SID VICIOUS, A Christmas Story | 41-Years Ago The Pistols Deliver Christmas
John Simon Ritchie, a name which will mean very little to people, bring little thought or judgement, however, his stage name or rather nickname does in Sid Vicious.
Immediately there is a violent thought, there are the thoughts of suicide, murder and perhaps a one of pity.
Some of these thoughts, especially the one of him committing a murder may not be fully true, but there is the violence, yes, there was a violent persona especially in his image, his self harm on stage and if you believe Nick Kent the way Sid could swing a bicycle chain.
But that is one view if you see the footage of the Sex Pistols playing a gig in Huddersfield, West Yorkshire, England on Christmas Day 1977 you get a totally different view.
In that year over 30,000 firefighters went on strike across England over unfair pay claims and conditions of work, although they were still answering emergency calls, the army was called in to handle everything else.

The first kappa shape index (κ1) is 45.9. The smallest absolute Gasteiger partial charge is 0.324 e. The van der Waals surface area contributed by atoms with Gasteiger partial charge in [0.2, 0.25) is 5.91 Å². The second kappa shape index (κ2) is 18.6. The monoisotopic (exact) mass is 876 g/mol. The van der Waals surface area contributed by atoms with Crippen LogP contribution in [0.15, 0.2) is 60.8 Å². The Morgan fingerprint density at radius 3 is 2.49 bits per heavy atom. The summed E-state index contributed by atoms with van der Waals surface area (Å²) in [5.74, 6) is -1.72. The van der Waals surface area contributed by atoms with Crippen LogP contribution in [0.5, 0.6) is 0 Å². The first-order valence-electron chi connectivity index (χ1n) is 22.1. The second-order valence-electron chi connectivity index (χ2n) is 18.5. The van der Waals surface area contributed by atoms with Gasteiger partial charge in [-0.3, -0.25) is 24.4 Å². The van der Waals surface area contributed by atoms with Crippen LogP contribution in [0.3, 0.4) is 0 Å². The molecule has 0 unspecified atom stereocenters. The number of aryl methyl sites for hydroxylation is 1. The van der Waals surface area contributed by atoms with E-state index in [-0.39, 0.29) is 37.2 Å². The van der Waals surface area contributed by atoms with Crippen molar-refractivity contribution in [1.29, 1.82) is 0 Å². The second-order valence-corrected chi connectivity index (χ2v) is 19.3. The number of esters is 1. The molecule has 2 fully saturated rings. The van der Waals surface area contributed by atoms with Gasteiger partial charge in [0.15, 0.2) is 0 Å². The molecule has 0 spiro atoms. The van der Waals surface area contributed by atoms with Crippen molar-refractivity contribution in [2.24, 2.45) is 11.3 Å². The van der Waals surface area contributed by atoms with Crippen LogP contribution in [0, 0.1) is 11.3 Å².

That Christmas the children of the firefighters were suffering as a result and so we have the most unlikely of events triggering and one which was going against the grain of the populist idea created by the press of the day.
The Sex Pistols played for the children of the striking firemen on that Christmas Day, now you start to come away with a very different image and idea.
Whereas the survivor footage shows, Sid Vicious dancing and laughing with children and having food fights, all good fun and all natural for a young twenty-year old man.
Seems very implausible that the anti-establishment, anarchists of rage the Sex Pistols could play the part of Santa Claus
,but they did.
What is more significant was, this occasion was the last time The Sex Pistols played in the UK with Sid Vicious, within three-weeks the band had imploded on the first leg of their tour of the United States.
Stories of good nature are not usually associated with Sid Vicious or the Sex Pistols, if there are such stories similar to this they have been buried underneath by the tabloid jewels of hate, but very soon you realise that they were victims of their own image, where the part they were playing took over the person they were and this is very true for young John Simon Ritchie.